The 8 Best State Parks in Utah

Utah National Parks
by David Joyner Jul 6, 2017

Anasazi, Boulder

All images by the author

This small state park is located in the town of Boulder along Highway 12, bordering the Grand Staircase-Escalante National Monument. The main attractions of this park include a museum. You can walk along the short trails behind the museum to explore the remains of one of the largest Anasazi communities found west of the Colorado River, estimated to have housed as many as 200 people. (Note: despite the name of this state park, the descendants of the early people prefer the name Ancient Puebloans or Hisatsinom.)

Antelope Island, Syracuse

Antelope Island is located within the Great Salt Lake. You drive along a narrow causeway from the mainland to the island. Recreational activities at this state park include camping, hiking, biking, horseback riding, sailing and kayaking. Enjoy floating in water in which the salt content is several times saltier than the ocean’s. The island is home to over 500 bison and a variety of other animals and birds. It’s the perfect location to photograph wildlife, reflections in the water and beautiful sunrises and sunsets.

Coral Pink, Kanab

The Coral Pink State Park is 3,730 acres of soft red sand dunes. For thousands of years the sand has been collecting as the wind whips the grains from the sandstone formations. About 90% of the dunes in the park are open to ATV riders. All of the dunes are open for hiking and playing in the sand. The park is in southwest Utah near Zion National Park.

Dead Horse Point, Moab

The view from Dead Horse is 2,000 feet above the Colorado River. It is one of the most photographed landscapes in the world. This state park is 32 miles from Moab and just outside the entrance to Canyonlands National Park Island in the Sky. There are miles of pet-friendly hiking trails, a challenging trail system for mountain bikers, and camping options in the park. The name of the park comes from the legend that horses were left corralled atop the mesa and died of thirst.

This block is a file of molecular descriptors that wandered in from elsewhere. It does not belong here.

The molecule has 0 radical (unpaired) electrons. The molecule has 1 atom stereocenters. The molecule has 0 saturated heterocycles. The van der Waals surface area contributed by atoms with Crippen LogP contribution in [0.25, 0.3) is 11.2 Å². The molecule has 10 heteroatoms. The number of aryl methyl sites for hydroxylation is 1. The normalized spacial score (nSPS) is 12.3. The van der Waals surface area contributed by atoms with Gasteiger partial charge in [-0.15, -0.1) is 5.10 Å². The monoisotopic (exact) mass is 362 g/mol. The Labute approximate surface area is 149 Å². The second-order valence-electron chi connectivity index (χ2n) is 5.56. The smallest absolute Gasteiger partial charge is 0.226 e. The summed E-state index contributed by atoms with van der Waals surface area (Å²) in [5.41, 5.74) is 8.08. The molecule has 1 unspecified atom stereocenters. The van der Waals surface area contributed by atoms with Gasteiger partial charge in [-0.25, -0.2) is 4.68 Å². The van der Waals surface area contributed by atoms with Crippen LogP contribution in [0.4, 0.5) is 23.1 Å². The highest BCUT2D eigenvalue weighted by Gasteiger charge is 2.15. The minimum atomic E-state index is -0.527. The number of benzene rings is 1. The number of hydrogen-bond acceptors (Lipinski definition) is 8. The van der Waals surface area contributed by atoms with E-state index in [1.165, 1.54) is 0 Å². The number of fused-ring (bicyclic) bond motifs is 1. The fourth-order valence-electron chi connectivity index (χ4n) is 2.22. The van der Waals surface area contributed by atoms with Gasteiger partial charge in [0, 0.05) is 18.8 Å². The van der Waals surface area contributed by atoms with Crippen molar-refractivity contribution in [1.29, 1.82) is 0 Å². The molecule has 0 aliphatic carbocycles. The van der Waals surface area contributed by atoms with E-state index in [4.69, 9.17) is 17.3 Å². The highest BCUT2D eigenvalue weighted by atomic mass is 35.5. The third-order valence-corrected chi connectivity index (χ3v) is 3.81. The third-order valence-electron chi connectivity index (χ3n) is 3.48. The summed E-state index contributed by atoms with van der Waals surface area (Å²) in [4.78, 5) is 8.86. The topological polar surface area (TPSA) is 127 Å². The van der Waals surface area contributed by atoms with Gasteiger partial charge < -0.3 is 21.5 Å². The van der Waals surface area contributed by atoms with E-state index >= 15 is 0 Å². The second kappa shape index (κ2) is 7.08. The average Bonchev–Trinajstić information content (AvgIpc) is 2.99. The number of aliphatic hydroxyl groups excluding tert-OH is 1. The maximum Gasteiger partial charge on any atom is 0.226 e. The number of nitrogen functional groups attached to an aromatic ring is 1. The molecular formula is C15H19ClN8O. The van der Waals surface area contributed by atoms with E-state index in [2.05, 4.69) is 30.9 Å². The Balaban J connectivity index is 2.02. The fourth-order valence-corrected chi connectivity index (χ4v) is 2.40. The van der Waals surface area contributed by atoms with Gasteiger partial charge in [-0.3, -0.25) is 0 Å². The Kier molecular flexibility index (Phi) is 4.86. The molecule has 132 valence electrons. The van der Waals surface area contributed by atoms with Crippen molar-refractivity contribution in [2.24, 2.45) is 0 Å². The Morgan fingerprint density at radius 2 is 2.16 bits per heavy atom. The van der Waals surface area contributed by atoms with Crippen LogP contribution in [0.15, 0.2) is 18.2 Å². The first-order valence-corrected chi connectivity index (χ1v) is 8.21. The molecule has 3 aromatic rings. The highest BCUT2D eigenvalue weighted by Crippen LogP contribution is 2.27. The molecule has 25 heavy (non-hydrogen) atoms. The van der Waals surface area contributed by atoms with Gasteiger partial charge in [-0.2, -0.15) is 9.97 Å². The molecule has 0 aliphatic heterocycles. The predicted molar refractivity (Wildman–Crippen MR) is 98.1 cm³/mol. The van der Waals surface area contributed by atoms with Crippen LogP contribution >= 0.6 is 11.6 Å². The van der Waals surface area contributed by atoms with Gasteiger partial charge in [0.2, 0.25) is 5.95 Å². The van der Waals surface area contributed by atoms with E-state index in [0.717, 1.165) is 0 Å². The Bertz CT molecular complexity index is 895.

Edge of the Cedars, Blanding

You will find the largest collection of Ancestral Puebloan pottery on display in the Four Corners Region at Edge of the Cedars State Park. The park sits on the site of an Ancestral Puebloan village. Explore the kiva and other structures that have been restored here. The junior ranger program for kids is fun. The room dedicated for children includes a house to play in, puzzles and books to read, drawers with various activities to do, and pottery to sort by shape and size.

Goosenecks, Mexican Hat

The Goosenecks of the San Juan River are a series of tight loops carved by the water as it flows toward Lake Powell. Access various viewpoints to look down 1,000 feet to the river below and see 300 million years of erosion at work. This primitive state park offers camping, picnicking, photography and stargazing. The remote location of Gooseneck means there is little light pollution, so stargazing here is some of the best in Utah.

Kodachrome Basin, Cannonville

The towering red rock spire formations at Kodachrome Basin State Park are wonderful subjects to photograph against blue skies. Enjoy hiking, mountain biking and camping in the park. If you have time, visit nearby Grosvenor Arch about 10 miles southeast of the park.

Utah Lake, Provo

Utah Lake is the largest freshwater lake in the state. It is located adjacent to Provo City and 38 miles south of Salt Lake City. Enjoy a day on the lake boating, sailing, canoeing, kayaking, paddle boarding and jet skiing. The lake attracts anglers, bird watchers and photographers. Facilities at the state park include a swimming beach, picnic areas and campsites.

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